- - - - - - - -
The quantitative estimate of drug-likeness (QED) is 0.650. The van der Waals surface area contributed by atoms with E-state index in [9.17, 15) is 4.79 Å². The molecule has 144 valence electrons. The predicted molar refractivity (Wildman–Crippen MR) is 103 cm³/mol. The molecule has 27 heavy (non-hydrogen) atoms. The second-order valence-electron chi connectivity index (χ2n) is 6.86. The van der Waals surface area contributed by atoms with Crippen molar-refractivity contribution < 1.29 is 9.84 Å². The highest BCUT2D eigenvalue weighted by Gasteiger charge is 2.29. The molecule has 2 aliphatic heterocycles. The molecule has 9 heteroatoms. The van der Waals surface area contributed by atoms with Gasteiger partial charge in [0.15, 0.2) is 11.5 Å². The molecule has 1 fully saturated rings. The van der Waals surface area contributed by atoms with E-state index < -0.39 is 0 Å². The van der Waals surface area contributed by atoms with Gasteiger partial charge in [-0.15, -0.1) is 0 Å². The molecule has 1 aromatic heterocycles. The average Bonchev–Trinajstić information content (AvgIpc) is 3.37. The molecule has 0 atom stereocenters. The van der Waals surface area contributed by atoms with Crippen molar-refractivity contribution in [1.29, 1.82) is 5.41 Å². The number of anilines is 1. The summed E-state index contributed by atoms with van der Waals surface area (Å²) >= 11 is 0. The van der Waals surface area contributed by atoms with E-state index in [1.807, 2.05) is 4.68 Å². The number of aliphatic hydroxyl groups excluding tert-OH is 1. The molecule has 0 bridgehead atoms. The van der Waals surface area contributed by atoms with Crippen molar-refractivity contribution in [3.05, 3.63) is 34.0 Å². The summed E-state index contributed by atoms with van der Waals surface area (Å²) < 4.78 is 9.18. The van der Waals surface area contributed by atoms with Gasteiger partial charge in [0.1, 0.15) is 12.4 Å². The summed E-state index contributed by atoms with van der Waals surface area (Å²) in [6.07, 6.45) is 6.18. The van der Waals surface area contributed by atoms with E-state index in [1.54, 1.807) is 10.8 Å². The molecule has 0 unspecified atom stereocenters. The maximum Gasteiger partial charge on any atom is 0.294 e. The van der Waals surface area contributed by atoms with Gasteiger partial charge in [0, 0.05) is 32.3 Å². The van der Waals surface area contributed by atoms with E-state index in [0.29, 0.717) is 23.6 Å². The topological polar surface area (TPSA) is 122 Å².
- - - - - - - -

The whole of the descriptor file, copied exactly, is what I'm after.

The quantitative estimate of drug-likeness (QED) is 0.650. The van der Waals surface area contributed by atoms with E-state index in [9.17, 15) is 4.79 Å². The molecule has 144 valence electrons. The predicted molar refractivity (Wildman–Crippen MR) is 103 cm³/mol. The molecule has 27 heavy (non-hydrogen) atoms. The second-order valence-electron chi connectivity index (χ2n) is 6.86. The van der Waals surface area contributed by atoms with Crippen molar-refractivity contribution < 1.29 is 9.84 Å². The highest BCUT2D eigenvalue weighted by Gasteiger charge is 2.29. The molecule has 2 aliphatic heterocycles. The molecule has 9 heteroatoms. The van der Waals surface area contributed by atoms with Gasteiger partial charge in [0.15, 0.2) is 11.5 Å². The molecule has 1 fully saturated rings. The van der Waals surface area contributed by atoms with E-state index < -0.39 is 0 Å². The van der Waals surface area contributed by atoms with Gasteiger partial charge in [-0.15, -0.1) is 0 Å². The molecule has 1 aromatic heterocycles. The average Bonchev–Trinajstić information content (AvgIpc) is 3.37. The molecule has 0 atom stereocenters. The van der Waals surface area contributed by atoms with Crippen molar-refractivity contribution in [1.29, 1.82) is 5.41 Å². The number of anilines is 1. The summed E-state index contributed by atoms with van der Waals surface area (Å²) >= 11 is 0. The van der Waals surface area contributed by atoms with E-state index in [1.807, 2.05) is 4.68 Å². The number of aliphatic hydroxyl groups excluding tert-OH is 1. The molecule has 0 bridgehead atoms. The van der Waals surface area contributed by atoms with Crippen molar-refractivity contribution in [3.05, 3.63) is 34.0 Å². The summed E-state index contributed by atoms with van der Waals surface area (Å²) < 4.78 is 9.18. The van der Waals surface area contributed by atoms with Gasteiger partial charge in [0.1, 0.15) is 12.4 Å². The summed E-state index contributed by atoms with van der Waals surface area (Å²) in [6.07, 6.45) is 6.18. The van der Waals surface area contributed by atoms with E-state index in [1.54, 1.807) is 10.8 Å². The molecule has 0 unspecified atom stereocenters. The maximum Gasteiger partial charge on any atom is 0.294 e. The van der Waals surface area contributed by atoms with Gasteiger partial charge in [0, 0.05) is 32.3 Å². The van der Waals surface area contributed by atoms with E-state index in [0.29, 0.717) is 23.6 Å². The topological polar surface area (TPSA) is 122 Å².